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How To Distort Images Dynamically to Fit your Graphic Design

It can be quite a challenge to graphically design a website or mobile application that displays images in very precise shapes and orientations. Product customization can take the form of warping 2D pictures to have a 3D perspective, placing images in precise shapes or overlaying images in specific locations within another image, for example: overlaying an image over the screen of a smartphone.

However, it’s important to note that image distortion isn’t limited to graphic design purposes. In photography, image distortion can occur unintentionally due to lens characteristics, especially with different camera lenses and wide-angle lenses, causing straight lines to appear curved or deformed. This perspective distortion is a common issue in photography that designers and photographers need to address.

Whether the desire is to display an image with 3D perspective, or fit an image into an irregular shape, such creativity normally comes with the large overhead of tweaking every image that needs to be displayed. If a website hosts a large number of images, or also wants to reshape user uploaded pictures, the challenge can quickly outweigh the reward or even become insurmountable.

Loading code examples smartphone with distorted overlay

The solution is to use a tool that can dynamically do the transformations for you, based on predefined parameters. This blog post will show you how to accomplish this with two new effects Cloudinary has added to its considerable repertoire of image transformation features: distort and shear.

In order to make it easy to consistently shape your images, Cloudinary has introduced support for a transformation effect called distort (e_distort in image transformation URLs) that allows you to dynamically customize your images to fit any quadrilateral shape. A quadrilateral (also known as a quadrangle or tetragon) is any polygon with four edges (or sides) and four vertices (or corners). The effect distorts an image by giving each of the four corners of the image new coordinates, and then mapping every pixel in the image in proportion to the new shape of the quadrilateral.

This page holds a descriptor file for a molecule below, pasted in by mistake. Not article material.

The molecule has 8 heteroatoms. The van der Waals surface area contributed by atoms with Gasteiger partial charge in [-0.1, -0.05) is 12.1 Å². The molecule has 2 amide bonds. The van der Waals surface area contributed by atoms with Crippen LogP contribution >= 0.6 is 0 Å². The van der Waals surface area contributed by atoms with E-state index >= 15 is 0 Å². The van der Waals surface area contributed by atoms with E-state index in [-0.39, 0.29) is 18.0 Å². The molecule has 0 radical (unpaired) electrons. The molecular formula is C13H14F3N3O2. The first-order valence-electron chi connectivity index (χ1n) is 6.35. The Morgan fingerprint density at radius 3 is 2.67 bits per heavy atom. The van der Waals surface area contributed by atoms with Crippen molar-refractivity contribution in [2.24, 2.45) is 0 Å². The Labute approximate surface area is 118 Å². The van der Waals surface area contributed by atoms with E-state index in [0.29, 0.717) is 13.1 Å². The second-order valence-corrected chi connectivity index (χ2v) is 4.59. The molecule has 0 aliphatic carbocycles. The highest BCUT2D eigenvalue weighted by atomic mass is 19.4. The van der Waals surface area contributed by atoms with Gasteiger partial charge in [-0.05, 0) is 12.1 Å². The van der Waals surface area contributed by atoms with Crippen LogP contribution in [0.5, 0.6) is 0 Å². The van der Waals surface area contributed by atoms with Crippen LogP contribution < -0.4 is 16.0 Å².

The distort effect parameter accepts 8 values separated by colons (:), as each of the 4 corners needs to be represented by both an x and a y coordinate. The new coordinates for each of the 4 corners is given in a clockwise direction, starting with the top left corner, and the value of each new coordinate can be one of the following values:

  • An integer representing the number of pixels from the top left corner (which has the coordinates: 0,0).
  • A string (an integer with a p appended) representing the percentage from the top left corner (which has the coordinates: 0p,0p).

The image below shows an example of calculating the coordinates of the new corners of an image when distorting it to a new shape. The image originally has a width of 300 pixels and a height of 180 pixels, and the new corner coordinates are given in relation to these values:


Distorting an image by redefining the corner coordinates

The following two images show themovie_time image, and then the image after applying the distort effect calculated above:

Loading code examples movie_time image

Applying the same distort effect (calculated above) to this image, using on-the-fly image transformation URLs:

Loading code examples movie_time image with distort effect e_distort:40:25:280:60:260:155:35:165

The distort effect is especially useful when used together with the overlay feature to create 3D perspectives. You can transform your image overlays (or underlays for that matter) to exactly match the dimensions and perspective of any quadrilateral shape in an image.

The following example demonstrates how an overlay can be distorted to match the 3D perspective of a DVD cover:

Loading code examples DVD cover image

An overlay of the movie_time image can be distorted to match the 3D perspective of the DVD cover, where each of the 4 corners of the overlay is adjusted to coincide with the 4 corners of the DVD cover:

Loading code examples DVD cover with movie_time cover in correct perspective